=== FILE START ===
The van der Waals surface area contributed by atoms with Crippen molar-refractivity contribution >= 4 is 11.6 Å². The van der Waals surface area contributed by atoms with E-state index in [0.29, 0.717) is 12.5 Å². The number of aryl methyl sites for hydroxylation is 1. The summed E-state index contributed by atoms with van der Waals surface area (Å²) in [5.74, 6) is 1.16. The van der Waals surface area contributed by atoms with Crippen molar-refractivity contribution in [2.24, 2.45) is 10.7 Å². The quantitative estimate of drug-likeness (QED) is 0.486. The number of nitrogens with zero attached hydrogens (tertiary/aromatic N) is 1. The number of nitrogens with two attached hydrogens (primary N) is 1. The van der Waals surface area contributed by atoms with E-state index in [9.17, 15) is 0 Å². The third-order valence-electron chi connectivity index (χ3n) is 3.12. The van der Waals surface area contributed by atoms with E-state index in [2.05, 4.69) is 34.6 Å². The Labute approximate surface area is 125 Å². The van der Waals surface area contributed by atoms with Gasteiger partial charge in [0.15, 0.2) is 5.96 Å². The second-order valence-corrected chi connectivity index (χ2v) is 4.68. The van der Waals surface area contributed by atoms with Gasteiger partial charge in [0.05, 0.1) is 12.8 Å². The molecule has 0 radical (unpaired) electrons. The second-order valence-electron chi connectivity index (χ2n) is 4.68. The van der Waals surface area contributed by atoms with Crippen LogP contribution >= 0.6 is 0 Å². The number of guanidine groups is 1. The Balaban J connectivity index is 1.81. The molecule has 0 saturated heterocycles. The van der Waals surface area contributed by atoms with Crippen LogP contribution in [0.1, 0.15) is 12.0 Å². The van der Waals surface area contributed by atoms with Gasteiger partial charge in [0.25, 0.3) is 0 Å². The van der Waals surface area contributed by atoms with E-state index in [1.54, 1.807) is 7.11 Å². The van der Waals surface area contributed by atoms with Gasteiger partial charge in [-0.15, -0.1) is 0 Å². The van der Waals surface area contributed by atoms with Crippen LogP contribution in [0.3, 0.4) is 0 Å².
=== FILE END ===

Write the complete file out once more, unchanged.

The van der Waals surface area contributed by atoms with Crippen molar-refractivity contribution >= 4 is 11.6 Å². The van der Waals surface area contributed by atoms with E-state index in [0.29, 0.717) is 12.5 Å². The number of aryl methyl sites for hydroxylation is 1. The summed E-state index contributed by atoms with van der Waals surface area (Å²) in [5.74, 6) is 1.16. The van der Waals surface area contributed by atoms with Crippen molar-refractivity contribution in [2.24, 2.45) is 10.7 Å². The quantitative estimate of drug-likeness (QED) is 0.486. The number of nitrogens with zero attached hydrogens (tertiary/aromatic N) is 1. The number of nitrogens with two attached hydrogens (primary N) is 1. The van der Waals surface area contributed by atoms with E-state index in [9.17, 15) is 0 Å². The third-order valence-electron chi connectivity index (χ3n) is 3.12. The van der Waals surface area contributed by atoms with E-state index in [2.05, 4.69) is 34.6 Å². The Labute approximate surface area is 125 Å². The van der Waals surface area contributed by atoms with Gasteiger partial charge in [0.15, 0.2) is 5.96 Å². The second-order valence-corrected chi connectivity index (χ2v) is 4.68. The van der Waals surface area contributed by atoms with Gasteiger partial charge in [0.05, 0.1) is 12.8 Å². The molecule has 0 radical (unpaired) electrons. The second-order valence-electron chi connectivity index (χ2n) is 4.68. The van der Waals surface area contributed by atoms with Crippen LogP contribution >= 0.6 is 0 Å². The number of guanidine groups is 1. The Balaban J connectivity index is 1.81. The molecule has 0 saturated heterocycles. The van der Waals surface area contributed by atoms with Crippen LogP contribution in [0.1, 0.15) is 12.0 Å². The van der Waals surface area contributed by atoms with Gasteiger partial charge in [0.25, 0.3) is 0 Å². The van der Waals surface area contributed by atoms with E-state index in [1.54, 1.807) is 7.11 Å². The van der Waals surface area contributed by atoms with Gasteiger partial charge in [-0.15, -0.1) is 0 Å². The van der Waals surface area contributed by atoms with Crippen LogP contribution in [0.3, 0.4) is 0 Å².